A 14 year old boy pointed his gun at me, as I crouched nervously on my haunches. We were squatting with about 20 others in a circle while the leader, a smartly dressed man with a beard, was conducting things from the centre of the ring. There must have been 200 other men in the large room with us.
They had all warned us not to go to Iran. Mum certainly wasn’t pleased.
“What would you want to go there for?” was the most common reaction, followed by “Isn’t it dangerous?”
I thought of this as we waited to see how the situation would unfold. Throughout our time in Iran it was a common theme to have no clue what was about to happen next, and this was certainly no exception. I looked at Henri, who was doing well to conceal his terror. We were petrified at being called into the middle. There was just no way we could possibly match the dancing, all fluid and sinuous and with genuine affection.
The circle was filled with guests at the wedding we’d been invited to, the smartly dressed man the groom, a cousin of Hamid, the friend we’d made in Isfahan. The 14 year old boy’s gun was his fingers twisted into the shape of a gun, which he would occasionally point at me in fits of laughter until I returned fire in a game that lasted all night, although I have no idea of it’s meaning. Right now the groom was bringing individuals up one by one to dance with him in front of everyone.
It is worth mentioning that we had only met Hamid two days earlier, almost too predictably over a cup of chai in a carpet shop. His willingness to acquire extra invitations for two white westerners, with no commercial gain on his end, was our first introduction to the famed level of Iranian hospitality.
Based on the family’s level of conservatism, weddings in the Islamic Republic are either all together as in the western world, or (after a brief but extravagant ceremony) split into two parties based on gender. We’d watched at the start of the night as the bride and groom walked down a makeshift aisle to sparks and flares, releasing two white doves into the night sky, before saying goodbye to the girls and going into a separate hall.
What followed was six hours of food, dancing and selfies as we came to terms with our celebrity status at the event. Happy and gregarious Iranian men came from everywhere to introduce themselves, hugging and kissing and welcoming us to Isfahan. It seemed everyone wanted to dance with us, to know what we did for a living and to tell us about their relative in Sydney.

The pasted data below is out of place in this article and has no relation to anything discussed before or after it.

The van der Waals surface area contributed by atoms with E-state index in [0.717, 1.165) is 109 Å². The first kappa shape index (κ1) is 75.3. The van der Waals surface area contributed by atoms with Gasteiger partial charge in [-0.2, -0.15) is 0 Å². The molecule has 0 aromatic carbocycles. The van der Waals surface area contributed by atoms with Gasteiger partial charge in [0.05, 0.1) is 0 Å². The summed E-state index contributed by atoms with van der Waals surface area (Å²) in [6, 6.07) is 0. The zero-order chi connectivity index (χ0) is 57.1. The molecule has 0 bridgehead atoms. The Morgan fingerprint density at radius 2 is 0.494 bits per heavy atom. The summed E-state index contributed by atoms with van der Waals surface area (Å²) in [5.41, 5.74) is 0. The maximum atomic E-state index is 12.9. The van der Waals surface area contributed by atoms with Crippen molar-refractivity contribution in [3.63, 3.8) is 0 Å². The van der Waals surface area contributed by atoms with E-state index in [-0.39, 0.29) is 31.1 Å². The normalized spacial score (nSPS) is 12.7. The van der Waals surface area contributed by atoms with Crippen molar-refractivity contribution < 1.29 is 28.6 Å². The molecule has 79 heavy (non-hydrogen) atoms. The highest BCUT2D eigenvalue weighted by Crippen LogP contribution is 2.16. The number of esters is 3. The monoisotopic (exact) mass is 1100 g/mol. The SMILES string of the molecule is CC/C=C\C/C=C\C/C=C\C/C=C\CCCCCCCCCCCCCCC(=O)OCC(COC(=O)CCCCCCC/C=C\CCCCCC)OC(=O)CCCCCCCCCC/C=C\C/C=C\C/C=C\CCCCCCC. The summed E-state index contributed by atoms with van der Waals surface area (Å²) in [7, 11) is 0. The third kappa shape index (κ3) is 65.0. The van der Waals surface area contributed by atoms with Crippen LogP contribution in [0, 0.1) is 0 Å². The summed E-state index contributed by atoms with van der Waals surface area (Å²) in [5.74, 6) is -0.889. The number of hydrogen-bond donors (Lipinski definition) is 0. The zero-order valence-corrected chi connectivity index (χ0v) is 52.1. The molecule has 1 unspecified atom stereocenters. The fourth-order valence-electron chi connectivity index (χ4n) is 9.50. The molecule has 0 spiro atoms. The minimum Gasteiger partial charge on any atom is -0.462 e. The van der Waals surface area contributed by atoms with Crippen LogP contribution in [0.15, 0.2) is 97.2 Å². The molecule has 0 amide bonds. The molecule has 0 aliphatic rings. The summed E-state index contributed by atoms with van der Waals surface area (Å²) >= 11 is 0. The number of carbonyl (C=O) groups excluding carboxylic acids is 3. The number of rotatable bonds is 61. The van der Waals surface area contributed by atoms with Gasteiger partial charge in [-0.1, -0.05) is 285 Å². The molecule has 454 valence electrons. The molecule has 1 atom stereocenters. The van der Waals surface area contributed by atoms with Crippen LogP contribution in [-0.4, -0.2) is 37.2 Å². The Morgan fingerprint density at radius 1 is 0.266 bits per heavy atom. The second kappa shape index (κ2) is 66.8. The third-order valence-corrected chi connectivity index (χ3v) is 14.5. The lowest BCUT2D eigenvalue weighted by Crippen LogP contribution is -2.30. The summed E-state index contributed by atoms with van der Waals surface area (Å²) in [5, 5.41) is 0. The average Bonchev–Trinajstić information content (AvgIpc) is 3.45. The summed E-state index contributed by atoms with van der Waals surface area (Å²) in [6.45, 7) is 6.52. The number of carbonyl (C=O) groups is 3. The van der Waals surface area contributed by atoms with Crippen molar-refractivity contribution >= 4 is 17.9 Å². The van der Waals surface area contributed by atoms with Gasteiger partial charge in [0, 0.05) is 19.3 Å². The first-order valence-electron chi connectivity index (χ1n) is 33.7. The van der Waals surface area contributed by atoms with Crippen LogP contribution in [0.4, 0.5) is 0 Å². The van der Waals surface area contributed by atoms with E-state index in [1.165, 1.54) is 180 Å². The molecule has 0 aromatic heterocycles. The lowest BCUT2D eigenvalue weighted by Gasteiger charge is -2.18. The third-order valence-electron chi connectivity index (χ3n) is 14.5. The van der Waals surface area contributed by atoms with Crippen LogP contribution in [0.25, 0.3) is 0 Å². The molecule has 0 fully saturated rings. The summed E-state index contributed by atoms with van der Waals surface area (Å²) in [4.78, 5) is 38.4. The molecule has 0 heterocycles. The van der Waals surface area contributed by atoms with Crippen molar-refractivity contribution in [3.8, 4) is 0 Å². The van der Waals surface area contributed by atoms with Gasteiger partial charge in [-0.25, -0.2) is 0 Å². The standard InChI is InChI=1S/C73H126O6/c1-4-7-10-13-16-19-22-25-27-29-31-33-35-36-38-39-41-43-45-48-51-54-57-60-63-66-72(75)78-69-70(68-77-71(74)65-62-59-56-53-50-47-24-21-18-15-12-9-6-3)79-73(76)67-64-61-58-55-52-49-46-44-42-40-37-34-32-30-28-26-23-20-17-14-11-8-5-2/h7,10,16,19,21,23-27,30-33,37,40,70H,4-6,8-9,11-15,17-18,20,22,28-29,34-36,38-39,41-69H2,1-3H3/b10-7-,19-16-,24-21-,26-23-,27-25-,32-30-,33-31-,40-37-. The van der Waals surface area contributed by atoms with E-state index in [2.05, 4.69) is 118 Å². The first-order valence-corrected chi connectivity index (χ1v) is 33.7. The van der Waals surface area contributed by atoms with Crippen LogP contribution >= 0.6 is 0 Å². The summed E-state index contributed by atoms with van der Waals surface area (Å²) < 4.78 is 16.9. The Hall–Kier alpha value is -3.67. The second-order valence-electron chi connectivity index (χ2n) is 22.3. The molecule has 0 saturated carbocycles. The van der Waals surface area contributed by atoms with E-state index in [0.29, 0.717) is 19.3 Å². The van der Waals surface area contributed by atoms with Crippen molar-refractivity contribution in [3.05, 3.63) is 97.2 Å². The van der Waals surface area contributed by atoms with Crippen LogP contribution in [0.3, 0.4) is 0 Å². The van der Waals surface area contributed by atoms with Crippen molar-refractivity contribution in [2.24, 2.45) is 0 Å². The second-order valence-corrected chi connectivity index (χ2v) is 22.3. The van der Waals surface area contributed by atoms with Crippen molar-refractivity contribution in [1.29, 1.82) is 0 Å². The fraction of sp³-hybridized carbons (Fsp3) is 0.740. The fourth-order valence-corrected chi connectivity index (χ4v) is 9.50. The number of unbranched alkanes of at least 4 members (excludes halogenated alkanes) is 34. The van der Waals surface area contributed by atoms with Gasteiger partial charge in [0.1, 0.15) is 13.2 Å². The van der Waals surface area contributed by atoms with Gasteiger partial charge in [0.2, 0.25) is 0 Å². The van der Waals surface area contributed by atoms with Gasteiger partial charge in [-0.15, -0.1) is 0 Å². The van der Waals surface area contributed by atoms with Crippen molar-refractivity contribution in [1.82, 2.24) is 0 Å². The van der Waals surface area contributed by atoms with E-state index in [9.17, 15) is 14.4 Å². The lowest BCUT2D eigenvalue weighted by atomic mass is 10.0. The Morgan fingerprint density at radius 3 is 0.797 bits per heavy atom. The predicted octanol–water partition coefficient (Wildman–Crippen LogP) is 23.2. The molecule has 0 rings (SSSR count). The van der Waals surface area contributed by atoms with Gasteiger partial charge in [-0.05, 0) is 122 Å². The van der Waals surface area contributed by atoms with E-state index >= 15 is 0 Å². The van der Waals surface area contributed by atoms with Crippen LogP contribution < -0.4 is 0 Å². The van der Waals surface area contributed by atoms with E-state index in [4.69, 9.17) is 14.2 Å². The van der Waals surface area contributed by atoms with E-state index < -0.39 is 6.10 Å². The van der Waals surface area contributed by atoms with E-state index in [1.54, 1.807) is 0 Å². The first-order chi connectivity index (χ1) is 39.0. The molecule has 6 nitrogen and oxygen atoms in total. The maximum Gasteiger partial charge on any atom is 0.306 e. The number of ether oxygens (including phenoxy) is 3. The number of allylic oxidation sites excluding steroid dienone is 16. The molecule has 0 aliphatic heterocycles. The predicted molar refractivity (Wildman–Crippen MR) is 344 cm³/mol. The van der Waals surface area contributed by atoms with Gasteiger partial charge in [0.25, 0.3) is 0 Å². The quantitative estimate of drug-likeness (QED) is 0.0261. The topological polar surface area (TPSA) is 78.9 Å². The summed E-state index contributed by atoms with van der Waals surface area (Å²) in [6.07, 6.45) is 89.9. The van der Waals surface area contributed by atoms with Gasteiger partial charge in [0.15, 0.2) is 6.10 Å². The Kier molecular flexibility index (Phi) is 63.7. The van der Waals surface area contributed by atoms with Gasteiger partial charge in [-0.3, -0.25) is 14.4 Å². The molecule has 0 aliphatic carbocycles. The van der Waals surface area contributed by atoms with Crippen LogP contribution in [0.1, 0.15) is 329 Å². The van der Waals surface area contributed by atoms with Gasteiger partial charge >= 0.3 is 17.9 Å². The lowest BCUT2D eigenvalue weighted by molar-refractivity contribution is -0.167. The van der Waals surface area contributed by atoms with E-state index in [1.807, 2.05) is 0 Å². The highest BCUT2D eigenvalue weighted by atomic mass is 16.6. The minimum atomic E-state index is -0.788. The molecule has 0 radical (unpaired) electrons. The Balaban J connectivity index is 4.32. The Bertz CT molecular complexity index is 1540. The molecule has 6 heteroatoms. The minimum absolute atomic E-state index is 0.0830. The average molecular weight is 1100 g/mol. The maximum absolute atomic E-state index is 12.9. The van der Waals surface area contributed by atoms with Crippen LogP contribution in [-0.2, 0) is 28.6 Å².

After our turn in the middle we were beckoned over to the table of Imam, a tall, mischievous looking character who was probably the least conservative of Hamid’s endless line of cousins. With a dangerous look in his eye he reached into his jacket and pulled out no less than 20 small cucumbers, placing them on the table. This seemed extraordinarily random on face-value, but we didn’t question it given Iran’s aforementioned penchant for producing surprises. The cucumbers turned out to be chasers for arak, a lethal home-brew spirit which I found almost undrinkable, but ended up drinking quite a lot of. While alcohol is illegal nationwide, a blind eye is turned to occasions such as this.
When the DJ’s eclectic mix of Arab-disco and Pitbull concluded we filed out of the building, waving goodbye to the happy couple as they got into their car and drove off. This however, proved to be a false conclusion. With Hamid at the wheel, and eight of us in the car, we sped off after the newlyweds in a convoy totaling 30 cars all swerving and maneuvering at high speed and waving white towels out of the window on the Dazgerdi Highway. The game seemed to be to get as close to the bride and groom’s chariot as possible, without touching it. Every 10 minutes or so we would all pull over to the side of the road, or down a sandy back alley, for some more dancing and fireworks before piling back into Hamid’s car for another game of cat and mouse.
The race ended at the bride’s mother’s house, where (after more fireworks and you guessed it, dancing) an unlucky sheep was slaughtered in the name of love. While seemingly in the middle of nowhere, we turned around to find our taxi driver from the start of the night ready to take us home – having waited for six hours and kept up with us in the speedy procession.
We might have been surprised by this level of kindness but by now, we were getting used to it.